Pro tips: Wear comfortable clothes/shoes, take snacks, water, a power bank, and pee beforehand. There’s no immigrant toilet, but you can leave the building and come back after you’re one of the in crowd. (For tips on finding a WC and other toilet etiquette, I also wrote Peeing in Italy.)

Impronte Digitale (Fingerprints)

Your first Permesso requires you to be fingerprinted, which you may have to come back for. If so, hang onto the document they give you at the window with your photo and appointment time. (It’s usually within a few days.) Again, do not miss this appointment. 

FYI, fingerprints are one time you won’t have to stand in line outside the questura. Very nicely tell the poliziotto at the door “Buongiorno, sono qui per un appuntamento per le impronte digitali per il mio primo permesso e la sua collega mi ha detto di non stare in fila e di dirle di farmi entrare.”

Picking Up Your Permesso

Screenshot of message indicating Permesso di Soggiorno is ready to be picked up at Questura.

In an ideal world, your Permesso will be ready two weeks after you’re fingerprinted. You’ll get an SMS message telling you when to pick it up. The retrieval process is generally an expedited version of your first appointment.

But not everyone lives in an ideal world. If you’re one of them, it can feel like trying to move a glacier with your pinky finger. An immigration attorney is your best hope, and yes, that’s the link to mine. Glitches happen (especially in Florence), so help is essential. And hey, you’ll be a pro when you do it all again ten months later. (You start the renewal process two months before your Permesso expires.)

A Final Note on the Permesso di Soggiorno and Residency

The Permesso is referred to as a residency permit, but it’s really just your permit to stay in Italy. Actual legal Italian residency is a different thing with a separate application process. So, you can live in Italy legally with the PdS, but you’re still considered a resident of your country of origin.  To make a confusing thing more confusing, you CAN, however, be a resident of the comune you live in, which you do via a Dichiarazione di Residenza form. In fact, it’s required for things like having utilities in your name. It also establishes your tax residency. Your PdS supersedes the rest until you’ve lived in Italy for five years. That’s when you get to apply for real residency, with all the bells and whistles. After ten, you can apply for Italian citizenship. It’s a marathon, not a sprint. 🙂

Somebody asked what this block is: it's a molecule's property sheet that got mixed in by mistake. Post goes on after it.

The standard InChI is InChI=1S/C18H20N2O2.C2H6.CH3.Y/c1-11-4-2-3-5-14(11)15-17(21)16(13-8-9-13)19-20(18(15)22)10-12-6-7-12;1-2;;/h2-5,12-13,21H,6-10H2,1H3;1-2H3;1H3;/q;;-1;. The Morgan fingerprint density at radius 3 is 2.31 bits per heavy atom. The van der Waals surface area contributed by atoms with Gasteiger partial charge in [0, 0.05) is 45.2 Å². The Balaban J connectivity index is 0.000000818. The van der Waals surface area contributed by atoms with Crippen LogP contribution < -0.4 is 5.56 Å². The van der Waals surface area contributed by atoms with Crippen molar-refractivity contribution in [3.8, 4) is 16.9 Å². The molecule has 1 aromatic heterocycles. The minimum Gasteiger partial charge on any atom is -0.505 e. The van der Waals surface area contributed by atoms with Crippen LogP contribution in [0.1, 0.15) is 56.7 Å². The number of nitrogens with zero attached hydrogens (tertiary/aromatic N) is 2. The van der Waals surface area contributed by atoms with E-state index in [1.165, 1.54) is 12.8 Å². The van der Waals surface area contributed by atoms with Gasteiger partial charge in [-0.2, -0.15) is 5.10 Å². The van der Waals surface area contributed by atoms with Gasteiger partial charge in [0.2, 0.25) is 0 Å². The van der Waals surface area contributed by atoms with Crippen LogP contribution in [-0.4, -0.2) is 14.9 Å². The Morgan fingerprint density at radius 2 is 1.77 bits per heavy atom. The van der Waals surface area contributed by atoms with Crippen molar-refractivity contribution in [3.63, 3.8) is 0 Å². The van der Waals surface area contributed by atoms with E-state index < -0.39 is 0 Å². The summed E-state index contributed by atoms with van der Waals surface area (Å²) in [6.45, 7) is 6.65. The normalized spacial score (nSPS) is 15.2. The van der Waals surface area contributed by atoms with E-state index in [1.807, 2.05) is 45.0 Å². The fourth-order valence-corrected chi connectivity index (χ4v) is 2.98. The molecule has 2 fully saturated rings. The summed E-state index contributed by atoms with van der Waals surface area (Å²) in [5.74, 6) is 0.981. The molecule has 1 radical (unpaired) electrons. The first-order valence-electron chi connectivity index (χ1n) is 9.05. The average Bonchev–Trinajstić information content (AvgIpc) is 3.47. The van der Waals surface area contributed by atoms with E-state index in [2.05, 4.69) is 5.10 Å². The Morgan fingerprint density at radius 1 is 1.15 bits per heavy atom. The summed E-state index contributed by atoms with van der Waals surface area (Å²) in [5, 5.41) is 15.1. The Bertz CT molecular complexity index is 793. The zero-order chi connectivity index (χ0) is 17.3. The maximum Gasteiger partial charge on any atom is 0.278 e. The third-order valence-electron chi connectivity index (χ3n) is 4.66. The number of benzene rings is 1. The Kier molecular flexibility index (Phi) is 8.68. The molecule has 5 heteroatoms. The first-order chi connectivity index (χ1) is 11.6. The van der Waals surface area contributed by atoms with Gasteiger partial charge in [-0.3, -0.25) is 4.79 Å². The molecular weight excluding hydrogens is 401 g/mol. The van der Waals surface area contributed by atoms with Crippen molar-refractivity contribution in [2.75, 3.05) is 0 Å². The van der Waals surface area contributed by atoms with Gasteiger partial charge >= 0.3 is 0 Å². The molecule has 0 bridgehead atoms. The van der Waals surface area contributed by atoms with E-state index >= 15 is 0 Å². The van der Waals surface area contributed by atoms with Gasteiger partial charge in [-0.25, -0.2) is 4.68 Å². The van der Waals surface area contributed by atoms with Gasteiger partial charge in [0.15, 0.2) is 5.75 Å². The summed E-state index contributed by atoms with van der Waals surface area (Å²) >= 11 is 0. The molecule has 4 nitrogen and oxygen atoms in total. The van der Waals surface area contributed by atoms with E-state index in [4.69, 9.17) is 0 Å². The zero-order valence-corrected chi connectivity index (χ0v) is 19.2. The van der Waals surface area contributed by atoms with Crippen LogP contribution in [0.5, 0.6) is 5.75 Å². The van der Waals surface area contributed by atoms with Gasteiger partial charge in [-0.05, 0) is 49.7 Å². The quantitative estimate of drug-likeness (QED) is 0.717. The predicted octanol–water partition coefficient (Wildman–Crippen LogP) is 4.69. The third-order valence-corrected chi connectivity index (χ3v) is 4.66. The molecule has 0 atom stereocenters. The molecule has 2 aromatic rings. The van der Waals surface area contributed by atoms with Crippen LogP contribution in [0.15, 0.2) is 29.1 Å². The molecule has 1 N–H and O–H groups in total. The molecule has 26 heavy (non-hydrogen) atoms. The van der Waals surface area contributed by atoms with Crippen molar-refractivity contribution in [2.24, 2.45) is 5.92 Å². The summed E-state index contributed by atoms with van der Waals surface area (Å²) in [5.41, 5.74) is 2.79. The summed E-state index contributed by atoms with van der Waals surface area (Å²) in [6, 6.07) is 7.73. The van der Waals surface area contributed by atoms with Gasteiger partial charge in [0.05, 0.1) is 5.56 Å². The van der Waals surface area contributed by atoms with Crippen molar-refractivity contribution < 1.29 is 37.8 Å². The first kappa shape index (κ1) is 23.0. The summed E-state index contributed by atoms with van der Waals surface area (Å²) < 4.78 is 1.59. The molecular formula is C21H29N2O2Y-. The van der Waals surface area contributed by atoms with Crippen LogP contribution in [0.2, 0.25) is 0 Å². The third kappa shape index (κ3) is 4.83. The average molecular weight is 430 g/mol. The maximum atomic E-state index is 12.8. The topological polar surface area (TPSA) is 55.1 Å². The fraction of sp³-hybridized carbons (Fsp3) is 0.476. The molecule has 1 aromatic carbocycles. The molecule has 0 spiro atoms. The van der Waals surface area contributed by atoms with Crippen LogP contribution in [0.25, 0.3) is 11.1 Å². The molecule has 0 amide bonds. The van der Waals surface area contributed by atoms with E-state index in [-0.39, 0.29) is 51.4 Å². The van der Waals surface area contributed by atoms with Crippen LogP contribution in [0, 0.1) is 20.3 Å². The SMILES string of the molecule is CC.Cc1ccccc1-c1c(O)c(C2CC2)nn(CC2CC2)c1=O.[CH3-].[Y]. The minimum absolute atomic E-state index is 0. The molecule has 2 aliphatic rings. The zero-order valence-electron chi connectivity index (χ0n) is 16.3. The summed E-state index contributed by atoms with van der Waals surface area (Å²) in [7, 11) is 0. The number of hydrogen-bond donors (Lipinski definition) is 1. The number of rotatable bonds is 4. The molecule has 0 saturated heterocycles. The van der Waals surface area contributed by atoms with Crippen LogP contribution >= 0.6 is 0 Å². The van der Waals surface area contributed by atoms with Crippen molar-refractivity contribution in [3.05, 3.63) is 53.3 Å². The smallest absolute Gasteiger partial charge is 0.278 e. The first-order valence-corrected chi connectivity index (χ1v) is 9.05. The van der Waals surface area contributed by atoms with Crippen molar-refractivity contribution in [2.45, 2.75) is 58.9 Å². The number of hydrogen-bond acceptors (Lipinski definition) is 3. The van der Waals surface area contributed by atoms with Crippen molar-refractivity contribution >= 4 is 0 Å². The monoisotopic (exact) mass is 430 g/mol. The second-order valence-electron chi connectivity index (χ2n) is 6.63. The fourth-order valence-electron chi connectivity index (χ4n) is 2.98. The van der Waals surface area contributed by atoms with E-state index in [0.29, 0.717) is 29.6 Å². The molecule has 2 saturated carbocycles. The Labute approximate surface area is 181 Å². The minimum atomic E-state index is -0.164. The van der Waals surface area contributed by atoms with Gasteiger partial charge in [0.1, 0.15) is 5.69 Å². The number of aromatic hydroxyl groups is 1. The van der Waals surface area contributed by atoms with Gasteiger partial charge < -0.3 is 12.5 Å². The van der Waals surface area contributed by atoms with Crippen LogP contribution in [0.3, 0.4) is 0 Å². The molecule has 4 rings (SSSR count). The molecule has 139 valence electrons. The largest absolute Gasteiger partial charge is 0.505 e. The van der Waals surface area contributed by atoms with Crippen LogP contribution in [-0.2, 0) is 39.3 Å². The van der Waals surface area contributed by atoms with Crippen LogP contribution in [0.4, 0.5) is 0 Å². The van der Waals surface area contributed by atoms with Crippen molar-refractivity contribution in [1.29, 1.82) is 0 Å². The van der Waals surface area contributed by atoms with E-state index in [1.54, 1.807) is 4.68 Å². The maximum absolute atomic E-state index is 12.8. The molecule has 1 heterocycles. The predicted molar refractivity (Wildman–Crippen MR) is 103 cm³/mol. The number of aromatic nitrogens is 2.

The End

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One Response

  1. Silvia says:

    I don’t usually respond to blog posts, but I had to thank you for yours and especially for your frankness. I’ve never seen anyone describe the experience of being an American in Italy trying to deal with all the “insanity” of post offices, paper work etc. in such a realistic and funny way.
    In 1983 I graduated early from college to go live with my grandmother to try to find a job and move back to Italy. My parents had “ripped” be away from Italy when I was 9, and I had plotted to return as soon as I could. I spoke fluent Italian and still found it difficult to live in a country where you needed to track down a “piombino” to attach to a package ……. Needless to say, I cried “uncle” and came back to the US. Grazie!